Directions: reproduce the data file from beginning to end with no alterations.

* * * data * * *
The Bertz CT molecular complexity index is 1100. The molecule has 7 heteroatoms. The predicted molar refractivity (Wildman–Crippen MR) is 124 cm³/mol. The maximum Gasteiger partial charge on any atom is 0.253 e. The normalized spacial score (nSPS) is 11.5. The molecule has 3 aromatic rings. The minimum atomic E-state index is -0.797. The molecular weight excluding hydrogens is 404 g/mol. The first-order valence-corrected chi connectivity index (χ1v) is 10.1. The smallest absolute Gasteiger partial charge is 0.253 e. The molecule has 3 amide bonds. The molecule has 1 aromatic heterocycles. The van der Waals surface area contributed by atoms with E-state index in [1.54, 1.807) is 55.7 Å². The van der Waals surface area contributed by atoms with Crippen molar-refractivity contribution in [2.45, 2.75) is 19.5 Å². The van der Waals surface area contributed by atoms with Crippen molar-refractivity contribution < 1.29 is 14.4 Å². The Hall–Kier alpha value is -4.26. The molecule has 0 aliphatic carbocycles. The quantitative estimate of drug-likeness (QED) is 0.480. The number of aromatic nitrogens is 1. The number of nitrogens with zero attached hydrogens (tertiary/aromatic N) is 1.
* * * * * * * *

The Bertz CT molecular complexity index is 1100. The molecule has 7 heteroatoms. The predicted molar refractivity (Wildman–Crippen MR) is 124 cm³/mol. The maximum Gasteiger partial charge on any atom is 0.253 e. The normalized spacial score (nSPS) is 11.5. The molecule has 3 aromatic rings. The minimum atomic E-state index is -0.797. The molecular weight excluding hydrogens is 404 g/mol. The first-order valence-corrected chi connectivity index (χ1v) is 10.1. The smallest absolute Gasteiger partial charge is 0.253 e. The molecule has 3 amide bonds. The molecule has 1 aromatic heterocycles. The van der Waals surface area contributed by atoms with E-state index in [1.54, 1.807) is 55.7 Å². The van der Waals surface area contributed by atoms with Crippen molar-refractivity contribution in [2.45, 2.75) is 19.5 Å². The van der Waals surface area contributed by atoms with Crippen molar-refractivity contribution < 1.29 is 14.4 Å². The Hall–Kier alpha value is -4.26. The molecule has 0 aliphatic carbocycles. The quantitative estimate of drug-likeness (QED) is 0.480. The number of aromatic nitrogens is 1. The number of nitrogens with zero attached hydrogens (tertiary/aromatic N) is 1.